PART I PEDAGOGIES TO SUPPORT TRANSITION INTO HIGHER
EDUCATION
2. Student perspectives on the importance of both academic and social
transitions to and through their undergraduate geography degree 16
Simon Tate and Peter Hopkins
3. Bridging the divide between school and university geography –
‘mind the gap!’ 31
Graham Butt
4. Embodied teaching and learning through a large lecture: strategies for
place-based pedagogies 46
Matt Finn and Carrie Mott
5. Measuring learning for the masses: assessment strategies for large classes 59
Bradley Rink
6. Finding your way in liminal space: threshold concepts and curriculum
design in geography 71
Erin H. Fouberg
7. Fieldwork as transition pedagogy for non-specialist students in geography:
promoting collaborative learning amidst uncertainty 87
Kamalini Ramdas
8. Supportive learning environments and the transition to university 99
David Conradson
9. Teaching in a multi- or interdisciplinary context 110
Amy L. Griffin
10. Co-pedagogy: teaching together for successful student learning 123
Sarah Dyer
11. Pedagogies for developing undergraduate ethical thinking within geography 139
Ruth L. Healey and Chris Ribchester
12. Information literacy: benefits, challenges and practical strategies 151
Richard I. Waller, Gill Miller and David M. Schultz

PART II PEDAGOGIES TO FACILITATE MORE AUTONOMOUS
LEARNING
13. Inclusive teaching and learning practices in geography 168
Annie Hughes and Nona McDuff
14. Developing and integrating a student-researcher pedagogy within the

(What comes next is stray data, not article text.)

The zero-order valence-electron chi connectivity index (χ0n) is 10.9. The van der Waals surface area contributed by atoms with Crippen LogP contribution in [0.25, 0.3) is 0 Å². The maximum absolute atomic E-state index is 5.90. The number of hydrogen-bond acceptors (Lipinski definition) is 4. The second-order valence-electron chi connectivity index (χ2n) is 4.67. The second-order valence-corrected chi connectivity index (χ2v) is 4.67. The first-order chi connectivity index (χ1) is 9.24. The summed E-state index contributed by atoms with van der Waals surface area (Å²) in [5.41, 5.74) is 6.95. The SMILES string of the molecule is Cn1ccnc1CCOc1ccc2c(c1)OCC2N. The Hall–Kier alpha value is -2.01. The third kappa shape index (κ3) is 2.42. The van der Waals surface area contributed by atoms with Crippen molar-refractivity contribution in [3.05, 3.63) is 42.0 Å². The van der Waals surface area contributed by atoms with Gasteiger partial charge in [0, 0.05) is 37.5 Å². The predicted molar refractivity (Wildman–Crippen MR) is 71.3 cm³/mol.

geography curriculum 183
Helen Walkington
15. Who owns the curriculum? Co-production of an evolving research-informed
module 198
Richard Hodgkins and Joanna Bullard
16. Conveying geographic concepts through issues-based inquiry 211
Phil Klein, Karen Barton, Jessica Salo, Jieun Lee and Timothy Vowles
17. Learning and teaching about race and racism in geography 227
James Esson and Angela Last
18. Teaching challenging material: emotional geographies and geographies of
death 241
Avril Maddrell and Edward Wigley
19. Geography as responsibility: sustainability through teaching and learning
within geography 256
Zoe P. Robinson
20. Enhancing internationalisation in the geography undergraduate curriculum 269
Ash Parton and Martin Haigh
21. Heutagogy, personal learning environments, and multi-path entry into GIS
education 284
Michael DeMers
22. Field-based pedagogies for developing learners’ independence 299
Ian C. Fuller and Derek France

PART III CAPSTONE AND BRIDGING PEDAGOGIES FOR THE FINAL
YEAR
23. Pedagogical partnerships, identity building and self-authorship in geography
higher education 314
Niamh Moore-Cherry
24. Taking ownership: active learning and student engagement 329
Eric Pawson and Mark Poskitt
25. Examining the potential of experiential learning as pedagogy for senior
undergraduate students 342
Shauna Brail and Kate Whalen
26. Fieldwork in the undergraduate geography curriculum: developing
graduate skills 357
Lisa Mol, Michael Horswell and Lucy Clarke
27. Authentic assessment and feedback to develop lifelong learning 371
Jennifer Hill and Nancy Worth
28. Capstones in geography 386
Alice Hovorka and Peter Wolf
29. Learning for work 399
Ifan D.H. Shepherd
30. Embedding employability skills in the curriculum and extending into
postgraduate programs 414
Colin Arrowsmith and William Cartwright
31. Graduate attributes in geography higher education 430
Rachel Spronken-Smith
32. Teaching geography students about careers 443
Michael Solem, Niem Tu Huynh and Joseph Kerski
33. Exploring pedagogic tensions in final year programme design 458
Pauline E. Kneale
34. Teaching, learning and assessing in geography: a foundation for the
future 474
Jennifer Hill, Helen Walkington and Sarah Dyer

Index 487

This title is available for institutional purchase via Elgaronline.

View sample chapter

eBook
$65.00
eISBN: 978 1 78811 649 7
My Cart